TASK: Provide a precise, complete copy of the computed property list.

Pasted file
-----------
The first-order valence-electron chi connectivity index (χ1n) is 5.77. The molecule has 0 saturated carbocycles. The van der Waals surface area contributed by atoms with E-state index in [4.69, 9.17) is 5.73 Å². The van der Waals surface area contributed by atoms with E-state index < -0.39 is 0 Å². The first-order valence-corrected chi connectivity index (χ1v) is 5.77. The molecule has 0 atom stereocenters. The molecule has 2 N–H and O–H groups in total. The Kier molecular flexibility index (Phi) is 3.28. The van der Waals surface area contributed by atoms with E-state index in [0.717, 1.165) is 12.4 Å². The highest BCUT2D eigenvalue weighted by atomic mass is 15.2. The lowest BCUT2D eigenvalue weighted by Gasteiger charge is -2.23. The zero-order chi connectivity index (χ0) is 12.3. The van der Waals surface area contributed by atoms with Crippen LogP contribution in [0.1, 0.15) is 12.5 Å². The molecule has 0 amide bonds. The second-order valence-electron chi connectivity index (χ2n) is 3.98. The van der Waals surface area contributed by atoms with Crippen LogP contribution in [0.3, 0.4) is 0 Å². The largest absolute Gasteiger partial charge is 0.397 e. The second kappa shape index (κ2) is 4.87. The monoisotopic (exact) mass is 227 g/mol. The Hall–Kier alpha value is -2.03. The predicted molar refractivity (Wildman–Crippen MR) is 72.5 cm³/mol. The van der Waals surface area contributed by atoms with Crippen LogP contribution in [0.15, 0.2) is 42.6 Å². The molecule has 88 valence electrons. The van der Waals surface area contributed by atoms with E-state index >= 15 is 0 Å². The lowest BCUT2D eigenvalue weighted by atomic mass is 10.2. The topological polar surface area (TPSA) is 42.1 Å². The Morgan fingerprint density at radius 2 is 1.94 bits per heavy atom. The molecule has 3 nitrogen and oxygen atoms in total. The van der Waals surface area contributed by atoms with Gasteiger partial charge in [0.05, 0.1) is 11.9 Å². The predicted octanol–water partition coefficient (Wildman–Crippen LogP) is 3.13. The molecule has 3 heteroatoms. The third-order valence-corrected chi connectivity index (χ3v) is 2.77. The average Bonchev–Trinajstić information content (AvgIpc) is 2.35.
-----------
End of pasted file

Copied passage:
The first-order valence-electron chi connectivity index (χ1n) is 5.77. The molecule has 0 saturated carbocycles. The van der Waals surface area contributed by atoms with E-state index in [4.69, 9.17) is 5.73 Å². The van der Waals surface area contributed by atoms with E-state index < -0.39 is 0 Å². The first-order valence-corrected chi connectivity index (χ1v) is 5.77. The molecule has 0 atom stereocenters. The molecule has 2 N–H and O–H groups in total. The Kier molecular flexibility index (Phi) is 3.28. The van der Waals surface area contributed by atoms with E-state index in [0.717, 1.165) is 12.4 Å². The highest BCUT2D eigenvalue weighted by atomic mass is 15.2. The lowest BCUT2D eigenvalue weighted by Gasteiger charge is -2.23. The zero-order chi connectivity index (χ0) is 12.3. The van der Waals surface area contributed by atoms with Crippen LogP contribution in [0.1, 0.15) is 12.5 Å². The molecule has 0 amide bonds. The second-order valence-electron chi connectivity index (χ2n) is 3.98. The van der Waals surface area contributed by atoms with Crippen LogP contribution in [0.3, 0.4) is 0 Å². The largest absolute Gasteiger partial charge is 0.397 e. The second kappa shape index (κ2) is 4.87. The monoisotopic (exact) mass is 227 g/mol. The Hall–Kier alpha value is -2.03. The predicted molar refractivity (Wildman–Crippen MR) is 72.5 cm³/mol. The van der Waals surface area contributed by atoms with Crippen LogP contribution in [0.15, 0.2) is 42.6 Å². The molecule has 88 valence electrons. The van der Waals surface area contributed by atoms with E-state index >= 15 is 0 Å². The lowest BCUT2D eigenvalue weighted by atomic mass is 10.2. The topological polar surface area (TPSA) is 42.1 Å². The Morgan fingerprint density at radius 2 is 1.94 bits per heavy atom. The molecule has 3 nitrogen and oxygen atoms in total. The van der Waals surface area contributed by atoms with Gasteiger partial charge in [0.05, 0.1) is 11.9 Å². The predicted octanol–water partition coefficient (Wildman–Crippen LogP) is 3.13. The molecule has 3 heteroatoms. The third-order valence-corrected chi connectivity index (χ3v) is 2.77. The average Bonchev–Trinajstić information content (AvgIpc) is 2.35.